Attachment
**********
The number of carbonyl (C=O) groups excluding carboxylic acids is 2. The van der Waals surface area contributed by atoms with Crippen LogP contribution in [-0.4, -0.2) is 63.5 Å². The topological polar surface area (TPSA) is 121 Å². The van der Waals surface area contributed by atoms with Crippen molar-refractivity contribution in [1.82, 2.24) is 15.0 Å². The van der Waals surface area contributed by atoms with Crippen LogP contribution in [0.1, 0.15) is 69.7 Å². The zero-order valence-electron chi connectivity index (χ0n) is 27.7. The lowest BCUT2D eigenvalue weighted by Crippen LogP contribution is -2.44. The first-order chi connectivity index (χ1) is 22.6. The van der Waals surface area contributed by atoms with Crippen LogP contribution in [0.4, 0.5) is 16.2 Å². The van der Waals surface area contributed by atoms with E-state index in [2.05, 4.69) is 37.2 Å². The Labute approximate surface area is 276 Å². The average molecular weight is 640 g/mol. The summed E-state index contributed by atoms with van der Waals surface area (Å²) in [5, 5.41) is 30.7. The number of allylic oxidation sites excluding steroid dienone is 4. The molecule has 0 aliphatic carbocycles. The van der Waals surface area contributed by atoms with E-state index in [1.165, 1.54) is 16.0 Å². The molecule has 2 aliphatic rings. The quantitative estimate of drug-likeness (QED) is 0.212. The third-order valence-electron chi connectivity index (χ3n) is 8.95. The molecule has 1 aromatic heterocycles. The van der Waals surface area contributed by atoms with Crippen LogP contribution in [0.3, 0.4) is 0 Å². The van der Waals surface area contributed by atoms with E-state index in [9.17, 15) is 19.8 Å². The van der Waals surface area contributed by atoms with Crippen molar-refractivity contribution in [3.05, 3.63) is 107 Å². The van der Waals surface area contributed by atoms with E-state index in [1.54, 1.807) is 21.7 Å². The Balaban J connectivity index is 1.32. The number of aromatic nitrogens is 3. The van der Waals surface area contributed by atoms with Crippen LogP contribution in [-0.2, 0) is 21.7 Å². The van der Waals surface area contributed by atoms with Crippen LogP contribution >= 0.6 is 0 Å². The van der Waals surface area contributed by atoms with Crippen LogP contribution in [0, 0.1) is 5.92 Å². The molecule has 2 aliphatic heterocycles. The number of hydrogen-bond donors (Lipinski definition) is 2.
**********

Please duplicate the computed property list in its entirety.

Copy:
The number of carbonyl (C=O) groups excluding carboxylic acids is 2. The van der Waals surface area contributed by atoms with Crippen LogP contribution in [-0.4, -0.2) is 63.5 Å². The topological polar surface area (TPSA) is 121 Å². The van der Waals surface area contributed by atoms with Crippen molar-refractivity contribution in [1.82, 2.24) is 15.0 Å². The van der Waals surface area contributed by atoms with Crippen LogP contribution in [0.1, 0.15) is 69.7 Å². The zero-order valence-electron chi connectivity index (χ0n) is 27.7. The lowest BCUT2D eigenvalue weighted by Crippen LogP contribution is -2.44. The first-order chi connectivity index (χ1) is 22.6. The van der Waals surface area contributed by atoms with Crippen LogP contribution in [0.4, 0.5) is 16.2 Å². The van der Waals surface area contributed by atoms with E-state index in [2.05, 4.69) is 37.2 Å². The Labute approximate surface area is 276 Å². The average molecular weight is 640 g/mol. The summed E-state index contributed by atoms with van der Waals surface area (Å²) in [5, 5.41) is 30.7. The number of allylic oxidation sites excluding steroid dienone is 4. The molecule has 0 aliphatic carbocycles. The van der Waals surface area contributed by atoms with E-state index in [1.165, 1.54) is 16.0 Å². The molecule has 2 aliphatic rings. The quantitative estimate of drug-likeness (QED) is 0.212. The third-order valence-electron chi connectivity index (χ3n) is 8.95. The molecule has 1 aromatic heterocycles. The van der Waals surface area contributed by atoms with Crippen LogP contribution in [0.3, 0.4) is 0 Å². The van der Waals surface area contributed by atoms with E-state index in [9.17, 15) is 19.8 Å². The van der Waals surface area contributed by atoms with Crippen molar-refractivity contribution in [3.05, 3.63) is 107 Å². The van der Waals surface area contributed by atoms with E-state index in [1.54, 1.807) is 21.7 Å². The Balaban J connectivity index is 1.32. The number of aromatic nitrogens is 3. The van der Waals surface area contributed by atoms with Crippen LogP contribution in [-0.2, 0) is 21.7 Å². The van der Waals surface area contributed by atoms with Crippen LogP contribution >= 0.6 is 0 Å². The van der Waals surface area contributed by atoms with Crippen LogP contribution in [0, 0.1) is 5.92 Å². The molecule has 2 aliphatic heterocycles. The number of hydrogen-bond donors (Lipinski definition) is 2.